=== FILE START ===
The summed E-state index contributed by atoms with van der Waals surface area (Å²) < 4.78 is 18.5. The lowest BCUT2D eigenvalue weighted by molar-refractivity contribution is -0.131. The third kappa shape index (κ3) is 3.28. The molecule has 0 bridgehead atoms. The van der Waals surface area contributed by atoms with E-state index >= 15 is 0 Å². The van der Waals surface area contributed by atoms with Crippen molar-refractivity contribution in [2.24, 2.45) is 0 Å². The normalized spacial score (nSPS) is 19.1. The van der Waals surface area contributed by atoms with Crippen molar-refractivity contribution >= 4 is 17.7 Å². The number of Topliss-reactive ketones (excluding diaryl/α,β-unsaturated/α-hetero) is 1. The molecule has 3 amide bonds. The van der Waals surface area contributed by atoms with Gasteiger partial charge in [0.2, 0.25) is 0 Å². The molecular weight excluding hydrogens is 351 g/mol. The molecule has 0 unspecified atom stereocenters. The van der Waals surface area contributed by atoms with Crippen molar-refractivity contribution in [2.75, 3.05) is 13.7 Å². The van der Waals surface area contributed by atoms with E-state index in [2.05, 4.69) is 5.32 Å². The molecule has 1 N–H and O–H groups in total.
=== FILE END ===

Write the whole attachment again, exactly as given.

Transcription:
The summed E-state index contributed by atoms with van der Waals surface area (Å²) < 4.78 is 18.5. The lowest BCUT2D eigenvalue weighted by molar-refractivity contribution is -0.131. The third kappa shape index (κ3) is 3.28. The molecule has 0 bridgehead atoms. The van der Waals surface area contributed by atoms with E-state index >= 15 is 0 Å². The van der Waals surface area contributed by atoms with Crippen molar-refractivity contribution in [2.24, 2.45) is 0 Å². The normalized spacial score (nSPS) is 19.1. The van der Waals surface area contributed by atoms with Crippen molar-refractivity contribution >= 4 is 17.7 Å². The number of Topliss-reactive ketones (excluding diaryl/α,β-unsaturated/α-hetero) is 1. The molecule has 3 amide bonds. The van der Waals surface area contributed by atoms with Gasteiger partial charge in [0.2, 0.25) is 0 Å². The molecular weight excluding hydrogens is 351 g/mol. The molecule has 0 unspecified atom stereocenters. The van der Waals surface area contributed by atoms with Crippen molar-refractivity contribution in [2.75, 3.05) is 13.7 Å². The van der Waals surface area contributed by atoms with E-state index in [2.05, 4.69) is 5.32 Å². The molecule has 1 N–H and O–H groups in total.